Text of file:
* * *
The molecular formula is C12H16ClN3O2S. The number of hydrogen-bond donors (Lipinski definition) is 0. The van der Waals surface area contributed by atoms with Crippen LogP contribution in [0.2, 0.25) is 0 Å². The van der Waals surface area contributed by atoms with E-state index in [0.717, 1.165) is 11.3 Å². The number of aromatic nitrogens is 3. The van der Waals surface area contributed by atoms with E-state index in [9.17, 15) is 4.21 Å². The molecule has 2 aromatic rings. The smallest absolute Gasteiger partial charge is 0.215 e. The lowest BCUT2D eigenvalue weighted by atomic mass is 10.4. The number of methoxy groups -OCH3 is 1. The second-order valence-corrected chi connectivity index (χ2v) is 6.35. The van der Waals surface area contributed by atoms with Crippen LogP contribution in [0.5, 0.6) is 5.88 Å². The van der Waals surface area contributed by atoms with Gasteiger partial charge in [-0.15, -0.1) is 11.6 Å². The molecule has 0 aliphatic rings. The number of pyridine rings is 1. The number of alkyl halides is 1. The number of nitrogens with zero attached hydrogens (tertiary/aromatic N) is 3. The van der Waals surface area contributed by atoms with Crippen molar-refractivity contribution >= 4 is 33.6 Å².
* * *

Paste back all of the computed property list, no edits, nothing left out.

The molecular formula is C12H16ClN3O2S. The number of hydrogen-bond donors (Lipinski definition) is 0. The van der Waals surface area contributed by atoms with Crippen LogP contribution in [0.2, 0.25) is 0 Å². The van der Waals surface area contributed by atoms with E-state index in [0.717, 1.165) is 11.3 Å². The number of aromatic nitrogens is 3. The van der Waals surface area contributed by atoms with E-state index in [9.17, 15) is 4.21 Å². The molecule has 2 aromatic rings. The smallest absolute Gasteiger partial charge is 0.215 e. The lowest BCUT2D eigenvalue weighted by atomic mass is 10.4. The number of methoxy groups -OCH3 is 1. The second-order valence-corrected chi connectivity index (χ2v) is 6.35. The van der Waals surface area contributed by atoms with Crippen LogP contribution in [0.5, 0.6) is 5.88 Å². The van der Waals surface area contributed by atoms with Gasteiger partial charge in [-0.15, -0.1) is 11.6 Å². The molecule has 0 aliphatic rings. The number of pyridine rings is 1. The number of alkyl halides is 1. The number of nitrogens with zero attached hydrogens (tertiary/aromatic N) is 3. The van der Waals surface area contributed by atoms with Crippen molar-refractivity contribution >= 4 is 33.6 Å².